The EU is giving Mozambique £136 million in aid – less than the country would make for themselves if we tackled EU subsidies and opened our market. It makes no sense to give with one hand and then take away with the other. The rules on sugar arbitrarily give advantages to preference-receiving producers over poorer and more competitive suppliers, like Mozambique. For every dollar of aid given to one group of developing countries by the US and the EU, $2.75 of economic damage is done to others.

A reform that would allow tariff and quota free access to imports from the least developed countries, as the EU does under the “everything but arms agreement” (though not until 2009 for sugar) has the potential to increase the poorest countries’ participation in world trade and help their economies diversify.

We would like to see other developed countries offer LDCs the same access to their markets, with schemes free of the clauses that often restrict their application. For example, Tanzania can’t benefit from preferential access to the EU market if any processing takes place in its non-LDC neighbour Kenya. Such restrictive rules on the origin of products act as a brake on both regional integration and integration into global value chains.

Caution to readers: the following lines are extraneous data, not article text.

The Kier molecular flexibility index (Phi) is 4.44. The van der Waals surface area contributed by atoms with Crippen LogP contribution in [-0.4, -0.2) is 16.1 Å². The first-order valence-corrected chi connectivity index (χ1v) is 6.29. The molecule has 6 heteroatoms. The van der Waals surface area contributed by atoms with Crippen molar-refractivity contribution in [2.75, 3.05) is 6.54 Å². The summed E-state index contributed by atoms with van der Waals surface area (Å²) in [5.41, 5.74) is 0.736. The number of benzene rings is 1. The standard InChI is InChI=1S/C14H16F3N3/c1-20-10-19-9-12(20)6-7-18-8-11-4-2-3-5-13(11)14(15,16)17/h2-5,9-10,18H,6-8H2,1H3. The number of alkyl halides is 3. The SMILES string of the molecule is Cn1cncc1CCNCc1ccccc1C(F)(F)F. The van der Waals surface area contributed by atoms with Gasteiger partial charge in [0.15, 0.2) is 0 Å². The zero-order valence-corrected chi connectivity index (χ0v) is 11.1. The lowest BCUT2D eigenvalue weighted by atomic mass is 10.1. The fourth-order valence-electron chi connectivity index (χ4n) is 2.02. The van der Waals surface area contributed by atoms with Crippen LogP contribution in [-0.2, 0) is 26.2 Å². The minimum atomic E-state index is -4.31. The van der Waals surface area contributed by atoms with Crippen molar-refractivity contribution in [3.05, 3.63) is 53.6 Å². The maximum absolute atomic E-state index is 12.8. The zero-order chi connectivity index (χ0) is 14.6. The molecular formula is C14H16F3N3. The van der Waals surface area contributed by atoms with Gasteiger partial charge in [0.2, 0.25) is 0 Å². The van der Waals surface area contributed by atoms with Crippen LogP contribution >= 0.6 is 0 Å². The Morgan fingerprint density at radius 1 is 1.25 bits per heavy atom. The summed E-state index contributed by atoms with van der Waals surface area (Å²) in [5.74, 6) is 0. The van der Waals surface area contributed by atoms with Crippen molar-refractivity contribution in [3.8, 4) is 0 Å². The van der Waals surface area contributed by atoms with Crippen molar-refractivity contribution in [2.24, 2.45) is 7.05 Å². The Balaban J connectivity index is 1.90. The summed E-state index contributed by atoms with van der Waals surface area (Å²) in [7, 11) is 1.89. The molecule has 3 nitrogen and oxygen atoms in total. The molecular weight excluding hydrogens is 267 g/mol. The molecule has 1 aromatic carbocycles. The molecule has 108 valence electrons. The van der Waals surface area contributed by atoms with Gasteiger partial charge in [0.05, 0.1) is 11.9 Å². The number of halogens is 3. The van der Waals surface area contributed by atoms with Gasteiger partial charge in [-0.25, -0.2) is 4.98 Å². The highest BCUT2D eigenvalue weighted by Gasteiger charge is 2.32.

Lesotho, by contrast, has been able to benefit from the more relaxed rules of origin offered by the United States. These allow Lesotho to source textiles from anywhere in the world while still classifying its exports of garments as originating from Lesotho. Since 2001 Lesotho’s exports to the US have quadrupled to US$320 million, making the garment industry the largest employer in the country.

High stakes, clear options

The stakes for trade and development in the coming period then are high. If the WTO general council does not make progress at Geneva, the main losers will be those the Doha development round was designed to assist – developing countries and their citizens.

If we don’t reach agreement, we risk undermining developing countries’ faith in the rules-based multilateral system. We risk withdrawing into bilateralism and weakening the rules-based multilateral system – from which all stand to gain: rich and poor. We risk undermining global security by not tackling inequities in our global order. It is no coincidence that the Doha agenda was agreed just three months after 9/11: we were moved to reach out to our neighbours.

These risks are very real and present. Three years on can we ignore the promises we made?

This is an edited version of a speech given on 21 July 2004 at the Royal Institute for International Affairs, Chatham House, London.